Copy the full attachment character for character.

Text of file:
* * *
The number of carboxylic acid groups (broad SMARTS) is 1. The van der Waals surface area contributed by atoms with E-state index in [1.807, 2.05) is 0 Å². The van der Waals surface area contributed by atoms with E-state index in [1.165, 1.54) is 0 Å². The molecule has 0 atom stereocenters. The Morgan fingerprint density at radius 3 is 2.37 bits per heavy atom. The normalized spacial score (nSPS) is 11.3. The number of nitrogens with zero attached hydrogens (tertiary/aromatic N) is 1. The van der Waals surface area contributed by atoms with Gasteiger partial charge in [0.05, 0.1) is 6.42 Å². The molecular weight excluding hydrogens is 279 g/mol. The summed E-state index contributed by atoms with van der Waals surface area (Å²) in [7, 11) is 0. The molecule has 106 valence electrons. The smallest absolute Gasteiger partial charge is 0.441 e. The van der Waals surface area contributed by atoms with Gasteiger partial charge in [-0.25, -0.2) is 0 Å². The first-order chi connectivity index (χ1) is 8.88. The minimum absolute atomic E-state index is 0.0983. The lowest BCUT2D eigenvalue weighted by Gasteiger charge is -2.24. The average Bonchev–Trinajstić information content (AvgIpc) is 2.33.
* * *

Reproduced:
The number of carboxylic acid groups (broad SMARTS) is 1. The van der Waals surface area contributed by atoms with E-state index in [1.807, 2.05) is 0 Å². The van der Waals surface area contributed by atoms with E-state index in [1.165, 1.54) is 0 Å². The molecule has 0 atom stereocenters. The Morgan fingerprint density at radius 3 is 2.37 bits per heavy atom. The normalized spacial score (nSPS) is 11.3. The number of nitrogens with zero attached hydrogens (tertiary/aromatic N) is 1. The van der Waals surface area contributed by atoms with Gasteiger partial charge in [0.05, 0.1) is 6.42 Å². The molecular weight excluding hydrogens is 279 g/mol. The summed E-state index contributed by atoms with van der Waals surface area (Å²) in [7, 11) is 0. The molecule has 106 valence electrons. The smallest absolute Gasteiger partial charge is 0.441 e. The van der Waals surface area contributed by atoms with Gasteiger partial charge in [-0.25, -0.2) is 0 Å². The first-order chi connectivity index (χ1) is 8.88. The minimum absolute atomic E-state index is 0.0983. The lowest BCUT2D eigenvalue weighted by Gasteiger charge is -2.24. The average Bonchev–Trinajstić information content (AvgIpc) is 2.33.